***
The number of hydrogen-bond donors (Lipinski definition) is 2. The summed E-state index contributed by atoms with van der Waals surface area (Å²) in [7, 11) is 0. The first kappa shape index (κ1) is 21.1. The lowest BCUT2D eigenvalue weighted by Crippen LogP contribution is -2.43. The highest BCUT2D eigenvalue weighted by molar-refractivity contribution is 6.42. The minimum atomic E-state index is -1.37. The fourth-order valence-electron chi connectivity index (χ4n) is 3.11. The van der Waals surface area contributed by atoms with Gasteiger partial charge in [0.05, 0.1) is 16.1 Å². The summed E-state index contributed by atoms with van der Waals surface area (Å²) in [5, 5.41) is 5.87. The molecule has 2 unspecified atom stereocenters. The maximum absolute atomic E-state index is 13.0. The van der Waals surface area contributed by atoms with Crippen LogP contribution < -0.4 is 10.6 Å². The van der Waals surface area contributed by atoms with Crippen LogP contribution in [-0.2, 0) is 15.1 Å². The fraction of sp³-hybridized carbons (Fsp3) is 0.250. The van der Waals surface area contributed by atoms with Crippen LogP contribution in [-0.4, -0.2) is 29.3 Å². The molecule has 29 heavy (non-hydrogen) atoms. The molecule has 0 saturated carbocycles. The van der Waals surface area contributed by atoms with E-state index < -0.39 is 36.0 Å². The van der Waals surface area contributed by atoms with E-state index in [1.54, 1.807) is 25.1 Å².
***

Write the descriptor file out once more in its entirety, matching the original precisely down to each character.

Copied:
The number of hydrogen-bond donors (Lipinski definition) is 2. The summed E-state index contributed by atoms with van der Waals surface area (Å²) in [7, 11) is 0. The first kappa shape index (κ1) is 21.1. The lowest BCUT2D eigenvalue weighted by Crippen LogP contribution is -2.43. The highest BCUT2D eigenvalue weighted by molar-refractivity contribution is 6.42. The minimum atomic E-state index is -1.37. The fourth-order valence-electron chi connectivity index (χ4n) is 3.11. The van der Waals surface area contributed by atoms with Gasteiger partial charge in [0.05, 0.1) is 16.1 Å². The summed E-state index contributed by atoms with van der Waals surface area (Å²) in [5, 5.41) is 5.87. The molecule has 2 unspecified atom stereocenters. The maximum absolute atomic E-state index is 13.0. The van der Waals surface area contributed by atoms with Crippen LogP contribution < -0.4 is 10.6 Å². The van der Waals surface area contributed by atoms with Crippen LogP contribution in [-0.2, 0) is 15.1 Å². The fraction of sp³-hybridized carbons (Fsp3) is 0.250. The van der Waals surface area contributed by atoms with Crippen LogP contribution in [-0.4, -0.2) is 29.3 Å². The molecule has 29 heavy (non-hydrogen) atoms. The molecule has 0 saturated carbocycles. The van der Waals surface area contributed by atoms with E-state index < -0.39 is 36.0 Å². The van der Waals surface area contributed by atoms with E-state index in [1.54, 1.807) is 25.1 Å².